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What Would You Want in an AI Bill of Rights?

Jordan Harrod
Jordan Harrod
3 min read

Happy Friday!

As you may have noticed, I took last week off to recover from a recent trip to Washington D.C. - for whatever reason, travelling via plane usually knocks me out for the next several days, even if the trip isn't particularly stressful. 🤷🏽‍♀️

During my week of recuperation, I came across a WIRED opinion article by Dr. Eric Lander, science adviser to the president and director of the White House Office of Science and Technology Policy, and Alondra Nelson, deputy director for science and society at the White House Office of Science and Technology Policy. The article calls for feedback from the public on an in-development AI Bill of Rights, which would define the terms on which the public engages with artificial intelligence systems. They are taking feedback on biometric identification systems now, or you can email them directly at ai-equity@ostp.eop.gov if you would like to share your thoughts.

My knee-jerk reaction, of course, was to want to reach out. But, I quickly ran up against a challenge - what did I want to see in an AI Bill of Rights? Some relatively straightforward ideas came to mind, such as requiring systems using AI to clearly disclose that in a way that is understandable to the public, but other ideas felt overly-specific in ways that might limit our ability to effectively regulate AI systems.

As of Thursday, the day before this newsletter will go out, I'm still pondering this question, and that email is still sitting in my drafts folder. If you're interested in sharing, I'd love to hear what you think should go into an AI Bill of Rights - you can always ping me on Twitter or shoot me an email.

P.S. - Vox spoke to a set of AI experts on this topic as of the morning this newsletter goes out if you're looking for some ideas.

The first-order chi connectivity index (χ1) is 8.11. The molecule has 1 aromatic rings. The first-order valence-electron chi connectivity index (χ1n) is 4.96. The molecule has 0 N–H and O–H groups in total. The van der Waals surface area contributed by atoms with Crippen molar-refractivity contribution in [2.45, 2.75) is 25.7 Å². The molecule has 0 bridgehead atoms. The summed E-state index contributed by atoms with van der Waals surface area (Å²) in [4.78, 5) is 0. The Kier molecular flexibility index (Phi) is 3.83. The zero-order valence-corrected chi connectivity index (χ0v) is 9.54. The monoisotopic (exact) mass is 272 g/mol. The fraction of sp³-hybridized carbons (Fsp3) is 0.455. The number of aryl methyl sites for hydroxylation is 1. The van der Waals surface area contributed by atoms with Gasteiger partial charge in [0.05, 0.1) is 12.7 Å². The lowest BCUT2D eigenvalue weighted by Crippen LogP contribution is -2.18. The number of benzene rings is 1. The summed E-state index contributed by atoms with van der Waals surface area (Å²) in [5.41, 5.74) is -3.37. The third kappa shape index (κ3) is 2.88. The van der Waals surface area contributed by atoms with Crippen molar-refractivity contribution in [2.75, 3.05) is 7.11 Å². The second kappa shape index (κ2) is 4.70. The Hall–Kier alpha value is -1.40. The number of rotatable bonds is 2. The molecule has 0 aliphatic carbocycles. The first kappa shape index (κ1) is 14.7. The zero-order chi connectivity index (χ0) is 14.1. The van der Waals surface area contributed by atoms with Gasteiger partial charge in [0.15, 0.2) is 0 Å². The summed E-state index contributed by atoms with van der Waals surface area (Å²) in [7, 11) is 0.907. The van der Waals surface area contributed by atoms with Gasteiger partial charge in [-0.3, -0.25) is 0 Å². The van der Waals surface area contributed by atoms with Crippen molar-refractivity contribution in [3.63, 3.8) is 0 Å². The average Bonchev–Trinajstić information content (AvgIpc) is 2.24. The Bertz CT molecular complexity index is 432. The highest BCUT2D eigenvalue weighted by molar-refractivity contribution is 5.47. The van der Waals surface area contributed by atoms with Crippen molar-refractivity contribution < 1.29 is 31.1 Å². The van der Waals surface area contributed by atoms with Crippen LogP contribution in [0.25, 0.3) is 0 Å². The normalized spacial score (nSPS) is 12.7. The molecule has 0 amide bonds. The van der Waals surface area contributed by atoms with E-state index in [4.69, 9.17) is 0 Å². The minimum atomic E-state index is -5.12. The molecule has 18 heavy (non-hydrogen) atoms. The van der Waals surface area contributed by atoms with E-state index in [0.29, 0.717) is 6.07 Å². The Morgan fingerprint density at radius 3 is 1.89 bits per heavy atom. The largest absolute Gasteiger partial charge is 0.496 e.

☀️This Week's Snippets

📖 Reading: One Last Stop by Casey McQuiston (💲) - If you're into queer new adult fiction with a supernatural twist, this is a great pick! I'd also highly recommend Red, White, and Royal Blue (💲) by the same author.

👂🏽Listening: Headspace - I've been getting back into meditation lately, and Headspace has pretty much always been my go-to for relatively short sessions that I can do wherever. This week, I've been working through their series on balance, something I'm notoriously bad at. 😅

💻 Using: mymind - I can't remember where I happened upon this program, but if you're looking for a way to easily save random links or thoughts, this is a great option! Everything you save is labeled using machine learning, so you can easily retrieve past ideas, photos, or links without actually having to remember the specifics of what you're looking for.

🧠 Quote of the Week:

“Recognizing that people's reactions don't belong to you is the only sane way to create. If people enjoy what you've created, terrific. If people ignore what you've created, too bad. If people misunderstand what you've created, don't sweat it. And what if people absolutely hate what you've created? What if people attack you with savage vitriol, and insult your intelligence, and malign your motives, and drag your good name through the mud? Just smile sweetly and suggest - as politely as you possibly can - that they go make their own fucking art. Then stubbornly continue making yours.” ― Elizabeth Gilbert, Big Magic: Creative Living Beyond Fear, via the London Writers' Salon

➡️ This Week in Content

YouTube/Nebula: Should Your School Track Your Online Activity? | Gaggle + Student Activity Monitoring Software
Instagram: Weekly Check-In! 

Have a great weekend!

-J